Neil Armstrong died on Saturday.
When I was a tiny, I desperately wanted to be an astronaut. I was unhappy and I’d seen Star Wars when I was five: outer space adventures seemed to be a fine solution to my problems of introversion, isolation and nobody in my peer group seeming to like me.
Why not go to outer space and reinvent yourself?
I remember finding out that I would have to join the military to be an astronaut (or so some ‘grownup’ told me-likely correct at the time) and for a variety of reasons, not the least of which being my poor eyesight, that was not meant to be. A dream that died, because I didn’t know how to believe in that dream enough to hold fast.
Ah, the tragedies of childhood.
Still, the dream of being able to start over, be someone new: be someone I chose to be, instead of someone slotted into the social role I’d found myself in, this remained. The opportunity to just be awesome was out there, I hoped. A long time coming but I have found that yes, that chance has appeared in my life and I have tried to meet that challenge, whenever I could.
Nevertheless, I never stopped loving space, science, space exploration and the drive that brought us to those places. When Armstrong said “That’s one small step for man, one giant step for mankind,” I read in that a humble acknowledgement that his greatness–and let us never, ever forget that what was done is and should always be considered greatness–came standing on the shoulders of men and women who built up a culture and a technology and a species brilliant enough to allow someone to walk on the moon. It wasn’t just him. It was everyone who was amazing in that moment.
To give realization to a dream, vocalized by someone nearly a decade previously and one that recently was only barely kept alive by the Curiosity rover.
I am reminded of the Daily Show clip where John Oliver watches the final launch of the Space Shuttle. Just fast forward that clip to 3:45, and watch his reaction. It’s full of such pure joy–and yet he’s got it together enough to, with a comic’s rapier, stick it to us that we aren’t doing this again. We are choosing to not be amazing.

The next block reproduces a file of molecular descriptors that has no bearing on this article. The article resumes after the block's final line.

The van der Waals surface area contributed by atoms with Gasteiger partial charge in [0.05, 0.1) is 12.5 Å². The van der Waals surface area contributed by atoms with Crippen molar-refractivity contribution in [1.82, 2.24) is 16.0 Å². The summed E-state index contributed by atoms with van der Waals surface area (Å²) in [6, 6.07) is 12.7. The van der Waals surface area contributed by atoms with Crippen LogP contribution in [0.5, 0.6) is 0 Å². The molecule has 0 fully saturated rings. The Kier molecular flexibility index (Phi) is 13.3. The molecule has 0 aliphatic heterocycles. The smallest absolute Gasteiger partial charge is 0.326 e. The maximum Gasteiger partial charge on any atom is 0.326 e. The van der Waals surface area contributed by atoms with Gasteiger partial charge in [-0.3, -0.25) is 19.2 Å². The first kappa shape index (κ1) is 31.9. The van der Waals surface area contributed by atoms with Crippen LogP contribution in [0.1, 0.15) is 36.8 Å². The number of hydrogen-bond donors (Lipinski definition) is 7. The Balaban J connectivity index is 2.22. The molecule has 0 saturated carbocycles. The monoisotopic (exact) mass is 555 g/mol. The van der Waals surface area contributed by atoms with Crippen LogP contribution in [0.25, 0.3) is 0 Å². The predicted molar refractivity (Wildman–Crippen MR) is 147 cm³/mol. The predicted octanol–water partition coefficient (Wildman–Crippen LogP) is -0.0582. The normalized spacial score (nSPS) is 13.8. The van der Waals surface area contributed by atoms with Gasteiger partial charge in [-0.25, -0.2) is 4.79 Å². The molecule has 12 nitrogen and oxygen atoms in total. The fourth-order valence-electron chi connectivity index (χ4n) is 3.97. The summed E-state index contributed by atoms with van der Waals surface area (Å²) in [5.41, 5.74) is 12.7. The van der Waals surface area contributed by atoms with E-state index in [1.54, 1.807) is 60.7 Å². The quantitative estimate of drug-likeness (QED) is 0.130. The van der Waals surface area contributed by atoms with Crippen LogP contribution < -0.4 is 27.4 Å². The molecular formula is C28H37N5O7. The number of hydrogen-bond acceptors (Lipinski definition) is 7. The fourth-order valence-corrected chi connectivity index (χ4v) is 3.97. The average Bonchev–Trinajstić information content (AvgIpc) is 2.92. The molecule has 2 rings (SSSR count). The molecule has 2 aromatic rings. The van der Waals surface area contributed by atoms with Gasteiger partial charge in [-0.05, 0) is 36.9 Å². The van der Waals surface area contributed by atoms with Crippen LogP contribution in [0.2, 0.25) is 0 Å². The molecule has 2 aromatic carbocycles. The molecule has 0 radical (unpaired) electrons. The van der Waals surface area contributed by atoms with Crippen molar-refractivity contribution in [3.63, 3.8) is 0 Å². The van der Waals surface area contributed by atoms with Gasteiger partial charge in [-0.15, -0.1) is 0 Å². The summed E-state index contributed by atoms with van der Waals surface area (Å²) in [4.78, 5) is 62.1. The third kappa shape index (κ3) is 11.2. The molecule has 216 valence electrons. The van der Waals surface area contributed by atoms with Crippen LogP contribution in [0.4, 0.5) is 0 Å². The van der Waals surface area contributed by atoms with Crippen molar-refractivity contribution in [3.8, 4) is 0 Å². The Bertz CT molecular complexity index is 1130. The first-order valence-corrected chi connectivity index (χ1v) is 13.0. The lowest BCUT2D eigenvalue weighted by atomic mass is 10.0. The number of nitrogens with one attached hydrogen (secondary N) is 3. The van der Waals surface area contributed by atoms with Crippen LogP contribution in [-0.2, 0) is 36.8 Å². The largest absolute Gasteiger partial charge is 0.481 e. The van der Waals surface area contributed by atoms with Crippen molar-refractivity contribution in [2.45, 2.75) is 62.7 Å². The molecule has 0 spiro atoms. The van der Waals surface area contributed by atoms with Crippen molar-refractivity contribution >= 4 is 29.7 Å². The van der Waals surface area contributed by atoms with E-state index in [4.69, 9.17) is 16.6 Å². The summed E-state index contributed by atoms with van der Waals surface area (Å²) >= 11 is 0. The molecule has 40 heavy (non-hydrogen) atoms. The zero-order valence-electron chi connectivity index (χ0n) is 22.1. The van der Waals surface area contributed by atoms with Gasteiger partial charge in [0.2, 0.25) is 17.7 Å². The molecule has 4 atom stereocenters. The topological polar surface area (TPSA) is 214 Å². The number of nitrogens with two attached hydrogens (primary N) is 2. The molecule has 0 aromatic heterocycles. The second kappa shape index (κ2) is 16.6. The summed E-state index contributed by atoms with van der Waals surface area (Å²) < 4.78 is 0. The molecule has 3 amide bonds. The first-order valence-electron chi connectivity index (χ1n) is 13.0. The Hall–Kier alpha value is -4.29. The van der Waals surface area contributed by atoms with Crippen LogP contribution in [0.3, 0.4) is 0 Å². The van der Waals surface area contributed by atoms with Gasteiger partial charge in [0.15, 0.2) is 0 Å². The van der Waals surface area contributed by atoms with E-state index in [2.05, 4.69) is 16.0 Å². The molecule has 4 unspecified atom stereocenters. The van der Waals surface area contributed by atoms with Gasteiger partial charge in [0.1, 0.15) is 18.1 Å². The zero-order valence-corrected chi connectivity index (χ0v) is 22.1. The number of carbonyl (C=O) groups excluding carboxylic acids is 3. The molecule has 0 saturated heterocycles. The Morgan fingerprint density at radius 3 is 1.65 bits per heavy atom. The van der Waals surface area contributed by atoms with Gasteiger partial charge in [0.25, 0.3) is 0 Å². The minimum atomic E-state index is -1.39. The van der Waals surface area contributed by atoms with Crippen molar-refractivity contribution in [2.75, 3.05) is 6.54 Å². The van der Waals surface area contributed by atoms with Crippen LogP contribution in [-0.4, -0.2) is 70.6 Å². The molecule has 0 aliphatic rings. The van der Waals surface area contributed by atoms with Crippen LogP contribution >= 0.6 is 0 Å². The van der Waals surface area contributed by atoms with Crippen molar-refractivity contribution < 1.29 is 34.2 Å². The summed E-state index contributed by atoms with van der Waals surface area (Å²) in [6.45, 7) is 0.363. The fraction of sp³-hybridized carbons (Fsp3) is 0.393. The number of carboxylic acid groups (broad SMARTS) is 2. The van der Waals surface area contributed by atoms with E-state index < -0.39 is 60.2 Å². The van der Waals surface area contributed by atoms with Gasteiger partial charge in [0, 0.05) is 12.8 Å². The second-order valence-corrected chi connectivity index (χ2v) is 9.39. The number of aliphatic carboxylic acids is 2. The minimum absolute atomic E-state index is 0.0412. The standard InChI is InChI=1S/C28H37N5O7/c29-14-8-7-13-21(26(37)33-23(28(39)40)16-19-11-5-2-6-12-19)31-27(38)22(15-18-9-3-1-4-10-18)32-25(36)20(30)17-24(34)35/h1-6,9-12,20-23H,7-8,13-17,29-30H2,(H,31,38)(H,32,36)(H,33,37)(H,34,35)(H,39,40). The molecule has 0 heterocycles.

It is one of my lifetime regrets that I will probably not see a manned mission launch into space.
I miss dreaming and dreaming big. It is, I think, a keystone to America that only seems to survive on the smallest scale now as so many obsess about shit that does not matter. Angry over situations that appear to deprive us, instead of just fixing what’s broken, making things work and then taking the grandiose dreams of a person who sees a chance to make humanity something more, and getting it the fuck done.
I think that’s something we’re missing: when we dreamt big as a nation, we locked into something truly amazing. I’m not trying to say things have or were ever perfect. I’m saying that the strides and actualization of a truly great dream has been, over and over, the hallmark of a great nation and a benchmark for what human beings could achieve.
An achievement that we don’t seem quite as bent on surpassing. And that is what has me slumping my shoulders as I sit at Bailey’s sipping on my Moylan’s Dragoon’s Dry Irish Stout.
It is not space-black, this stout but it’s damn dark and very, very good. It is the kind of beer you raise in toast to a man who accomplished jaw-dropping things and shared the credit, not just with America but with the world. He (and all of those astronauts) showed the best is in us all by sharing it with us all.
Godspeed, astronauts, every one of us.
I’m done writing when Bill walks in to join me for a beer. He’s barely into his beer when a man named Kai sits down next to us. He’s visiting from St. Louis and has a little under 24 hours to tour Portland. Do we live here? What should he do?
We cheerfully give him as many options as we can think of, from Higgins to Roscoe’s, the Gasthaus to Deschutes’ brewpub; walk across bridges, go visit parks, anything that comes to mind and is cheap, we throw on the pile.
Kai works at a non-profit and has taken his trip in a spur of the moment way, first visiting Seattle, then arranging for some time in Portland before he heads home. Says this is one of the best trips he’s ever taken.
It’s funny how no plan can work out.
Kai heads out for dinner and Bill and I split a 10 Barrel ISA: all that advisin’ is thirsty work. We talk shop, making something out of the small dreams we’ve put into action in our lives. The beer is good: too hoppy for a pale, more robust than a lager, it’s made me realize I should have more 10 Barrel in my life.
It’s good to remember that the small dreams still matter. How else can you get to the big ones?